Welcome to the fourth round up of young adult fiction for the Australian Women Writer’s Challenge.
Read Up is an initiative of the Stella Prize and the Victorian Government. It’s aimed at young people aged 15-24 who fall outside the education system and aims to promote gender equality and respectful relationships through reading. The reading lists prioritise works by Australian women, particularly those writing from marginalised groups and the focus is on titles that speak to the realities of young people from diverse or disadvantaged backgrounds. Read Up is about engaging, enlightening and empowering young people through fiction.
Without further ado, let’s get stuck in to this month’s reviews of young adult fiction…
Charlie Archbold’s debut novel Mallee Boys was the recipient of the 2016 Adelaide Festival Unpublished Manuscript Award and recently recognised as a notable book by the Children’s Book Council of Australia. Mallee Boys was reviewed by Whispering Gums:
Mallee Boys, then, is an engaging book about growing up, about facing some of the hardest challenges, and most of all about being male. It’s a book that has something to offer both rural and urban young Australians, and I hope it gets widely read.
Elizabeth Jane Corbett’s coming-of-age story, The Tides Between was reviewed by author Kate Murdoch who said the book had “..warm, layered characters that you care about, lyrical and beautiful prose, and a wonderful depth of humanity.”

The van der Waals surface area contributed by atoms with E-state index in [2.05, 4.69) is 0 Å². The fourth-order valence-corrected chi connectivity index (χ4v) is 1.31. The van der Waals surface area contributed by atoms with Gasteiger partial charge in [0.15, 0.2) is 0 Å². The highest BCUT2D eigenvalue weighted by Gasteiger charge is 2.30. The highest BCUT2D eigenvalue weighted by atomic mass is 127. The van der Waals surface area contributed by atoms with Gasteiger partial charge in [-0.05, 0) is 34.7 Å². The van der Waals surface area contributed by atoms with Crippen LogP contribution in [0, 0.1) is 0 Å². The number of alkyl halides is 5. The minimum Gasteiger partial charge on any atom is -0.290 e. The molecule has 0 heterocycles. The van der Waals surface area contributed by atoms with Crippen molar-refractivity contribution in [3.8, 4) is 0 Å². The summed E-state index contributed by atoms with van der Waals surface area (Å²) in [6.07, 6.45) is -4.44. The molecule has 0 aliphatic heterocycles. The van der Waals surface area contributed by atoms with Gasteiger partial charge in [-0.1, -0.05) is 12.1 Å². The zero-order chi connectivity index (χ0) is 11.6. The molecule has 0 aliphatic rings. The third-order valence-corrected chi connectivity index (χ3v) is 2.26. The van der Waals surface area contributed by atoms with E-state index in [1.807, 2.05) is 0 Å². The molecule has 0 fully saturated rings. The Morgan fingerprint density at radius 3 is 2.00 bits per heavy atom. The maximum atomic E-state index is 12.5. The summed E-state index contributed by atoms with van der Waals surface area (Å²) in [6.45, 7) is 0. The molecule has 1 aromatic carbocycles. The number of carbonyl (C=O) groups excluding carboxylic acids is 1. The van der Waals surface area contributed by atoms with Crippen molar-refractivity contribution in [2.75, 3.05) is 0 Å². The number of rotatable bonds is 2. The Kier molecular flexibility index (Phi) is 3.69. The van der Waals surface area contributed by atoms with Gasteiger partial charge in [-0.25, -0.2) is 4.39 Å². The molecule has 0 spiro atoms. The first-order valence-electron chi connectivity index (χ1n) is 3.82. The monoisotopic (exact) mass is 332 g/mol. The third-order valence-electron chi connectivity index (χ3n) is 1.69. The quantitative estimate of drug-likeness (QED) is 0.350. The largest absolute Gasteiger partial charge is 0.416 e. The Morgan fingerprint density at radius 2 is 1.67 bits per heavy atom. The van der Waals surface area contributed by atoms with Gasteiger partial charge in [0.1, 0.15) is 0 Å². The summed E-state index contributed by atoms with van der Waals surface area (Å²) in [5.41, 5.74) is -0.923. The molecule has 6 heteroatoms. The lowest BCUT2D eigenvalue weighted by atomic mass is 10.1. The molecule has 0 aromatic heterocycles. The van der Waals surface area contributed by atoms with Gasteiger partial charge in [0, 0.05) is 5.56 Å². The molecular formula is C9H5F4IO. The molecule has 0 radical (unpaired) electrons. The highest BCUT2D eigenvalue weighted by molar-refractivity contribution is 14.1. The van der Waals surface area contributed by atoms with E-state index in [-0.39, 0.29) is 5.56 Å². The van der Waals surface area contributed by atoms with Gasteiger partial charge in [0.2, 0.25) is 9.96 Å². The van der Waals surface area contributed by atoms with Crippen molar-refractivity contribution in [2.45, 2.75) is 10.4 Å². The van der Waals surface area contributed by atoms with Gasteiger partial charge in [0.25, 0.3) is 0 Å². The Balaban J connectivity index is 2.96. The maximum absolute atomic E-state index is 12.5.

Fantasy book, Esme’s Wish by Elizabeth Foster straddles both upper primary and young adult audiences with wonderful world building and descriptive prose:
Foster’s writing is beautifully descriptive and flows effortlessly. Esme has a strong personality thriving in seclusion after being shunned by most of the town folk. She soon becomes firm friends with Daniel and Lillian and learns to trust and rely on others. I liked that the three teens could be friends without a love triangle in sight. – The Burgeoning Bookshelf Blogspot
The award-winning, modern Australian classic, Thunderwith by Libby Hathorn was reviewed by The Book Muse and was the first young adult book Ashleigh read twenty years ago. On rereading, Ashleigh says the magic is still there:
It is a story of love – the love for family, mostly. Lara’s love for her mother drives her, and the love she received as a child is so easily shared with her new siblings. Lara’s courage and love shines through, as she adjusts to her new home, new life and new school across several months, and a single school term. It is one I have loved and enjoyed for a long time, and that will always be a favourite.
Ashleigh also reviewed The Book of Answers: The Ateban Cipher Book 2 by A.L.Tait with its strong female characters, and says it is a great read for ages 10+.
Sci-fi novella, Girl Reporter by Tansy Rayner Roberts was recently awarded the Best Science-Fiction Novella Aurealis Award 2018. Nancy says it’s full of snark and satire and a perfect commute read.
Never forget are the final two words in the author’s note, and the horrors of the Holocaust, of stories like Sasha’s, Anne Frank and many more are a part of history we should never forget, and never let happen again. We should never forget the millions of people the Nazi’s persecuted based on religion, race, politics, sexuality or anyone who simply tried to resist them, and the brutality that these people faced, and the survival stories as well as the tragic ends. None of this should be forgotten. This is why Sasha’s story is an important one, and why it was important for Anita, his daughter, to tell.